i agree with a bit of what fed farmers say ie many oportunitys are given to hunters and anglers but many are held for guides and overseas hunters to.
    its not rocket science to realise that there are certain areas and soil types where dairy farming shouldnt be.
    my uncle was a cow cockie and i have fond memories of time at the various farms but if he for one minute thought he was damaging fish or fowl, he,d a moved elsewhere or packed it in mad keen duckshooter and fisho that he was
    .
    true but im not geting 5 to 600 of my mates to shit and piss in a different 2 acre paddock every 14 days maybe 21.
    then startin at that paddock again depending on which rotation they are in
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  12. #12
    Member oraki's Avatar
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    I was going to post the same letter, but didn't want to be responsible for starting a cock fight between people who know, and those who've heard from.....
    Thanks
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    Quote Originally Posted by Rich007 View Post

    As of last year 99% of dairy farm waterways have now been fenced.
    Wow! So how do I have the misfortune of having absolutely all of the 1% that isn't fenced nationally all in my area.

    That's the trouble with statistics ... you can make of them what you want.

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    Fencing off all water ways isn't the whole answer. In some cases its no right. I enjoy fishing for trout and some of the fenced off streams are no longer fish-able as the blackberry and scrub has become so thick that you cant get to the water. The excessive use of nitrogen/urea is the problem.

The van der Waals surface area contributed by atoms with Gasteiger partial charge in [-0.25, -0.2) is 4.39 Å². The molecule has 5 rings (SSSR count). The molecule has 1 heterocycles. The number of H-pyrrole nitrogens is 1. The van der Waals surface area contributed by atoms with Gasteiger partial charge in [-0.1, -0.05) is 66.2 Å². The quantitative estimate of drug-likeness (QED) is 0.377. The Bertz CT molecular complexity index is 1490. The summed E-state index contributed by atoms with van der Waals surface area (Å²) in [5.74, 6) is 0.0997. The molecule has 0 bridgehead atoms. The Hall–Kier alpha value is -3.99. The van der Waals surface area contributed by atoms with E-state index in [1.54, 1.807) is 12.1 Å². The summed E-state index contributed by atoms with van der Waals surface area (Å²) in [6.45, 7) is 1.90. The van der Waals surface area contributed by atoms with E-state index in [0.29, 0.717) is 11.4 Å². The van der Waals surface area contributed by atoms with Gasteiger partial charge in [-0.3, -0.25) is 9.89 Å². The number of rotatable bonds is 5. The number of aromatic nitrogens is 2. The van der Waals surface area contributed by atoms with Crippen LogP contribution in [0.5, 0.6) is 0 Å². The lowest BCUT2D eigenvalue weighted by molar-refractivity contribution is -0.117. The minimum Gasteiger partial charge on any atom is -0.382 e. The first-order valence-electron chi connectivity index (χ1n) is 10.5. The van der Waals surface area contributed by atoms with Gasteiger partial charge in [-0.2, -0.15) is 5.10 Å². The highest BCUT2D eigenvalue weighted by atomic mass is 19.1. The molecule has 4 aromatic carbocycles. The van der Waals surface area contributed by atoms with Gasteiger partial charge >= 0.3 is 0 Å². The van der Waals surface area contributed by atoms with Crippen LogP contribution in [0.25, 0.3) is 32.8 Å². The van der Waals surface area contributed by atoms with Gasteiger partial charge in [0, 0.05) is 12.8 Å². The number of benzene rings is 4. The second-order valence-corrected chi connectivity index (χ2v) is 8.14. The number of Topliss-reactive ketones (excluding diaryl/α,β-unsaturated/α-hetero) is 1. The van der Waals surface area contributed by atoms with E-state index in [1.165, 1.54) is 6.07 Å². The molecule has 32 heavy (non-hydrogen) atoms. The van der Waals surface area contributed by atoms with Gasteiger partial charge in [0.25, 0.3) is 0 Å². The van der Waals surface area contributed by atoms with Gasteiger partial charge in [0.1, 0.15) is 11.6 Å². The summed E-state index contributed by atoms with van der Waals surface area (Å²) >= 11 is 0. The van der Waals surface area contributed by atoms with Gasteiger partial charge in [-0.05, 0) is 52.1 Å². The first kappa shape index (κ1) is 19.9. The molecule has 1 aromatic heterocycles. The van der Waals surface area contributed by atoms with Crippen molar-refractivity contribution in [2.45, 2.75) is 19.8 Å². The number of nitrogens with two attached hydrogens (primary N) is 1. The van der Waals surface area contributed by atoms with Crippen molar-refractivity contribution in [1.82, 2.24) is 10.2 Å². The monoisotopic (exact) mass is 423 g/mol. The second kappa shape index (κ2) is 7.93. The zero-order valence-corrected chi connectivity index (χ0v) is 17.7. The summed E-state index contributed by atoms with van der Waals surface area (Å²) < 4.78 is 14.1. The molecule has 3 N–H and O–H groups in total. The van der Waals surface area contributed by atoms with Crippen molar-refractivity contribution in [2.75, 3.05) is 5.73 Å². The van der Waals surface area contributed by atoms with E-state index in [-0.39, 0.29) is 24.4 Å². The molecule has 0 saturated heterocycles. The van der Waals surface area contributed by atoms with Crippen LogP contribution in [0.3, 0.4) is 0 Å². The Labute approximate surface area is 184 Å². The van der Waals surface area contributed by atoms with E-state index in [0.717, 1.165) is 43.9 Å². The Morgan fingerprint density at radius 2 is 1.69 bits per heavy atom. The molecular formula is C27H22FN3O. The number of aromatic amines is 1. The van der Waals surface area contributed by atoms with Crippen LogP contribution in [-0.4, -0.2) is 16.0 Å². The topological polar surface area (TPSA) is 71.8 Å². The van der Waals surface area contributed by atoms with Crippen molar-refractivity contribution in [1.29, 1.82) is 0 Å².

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  15. #15
    Member Rich007's Avatar
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    Quote Originally Posted by nelpop View Post
    Fencing off all water ways isn't the whole answer. In some cases its no right. I enjoy fishing for trout and some of the fenced off streams are no longer fish-able as the blackberry and scrub has become so thick that you cant get to the water. The excessive use of nitrogen/urea is the problem.
    Fencing off streams is important as it as it limits phosphorus run off and stops cows from crapping in the streams, reducing e coli levels.

    In terms of the nitrogen, it's more a matter of it being applied at rates and times when the plant can uptake it.

    The biggest issue is we face is dealing with the high level of nitrogen in cows urine (depending on the time of the year/feeding etc), this is deposited in a small area at a rate that is too high for the plant to uptake. There has been a lot of research go into this over the last 10 years.
    If my work annoys me, I cull them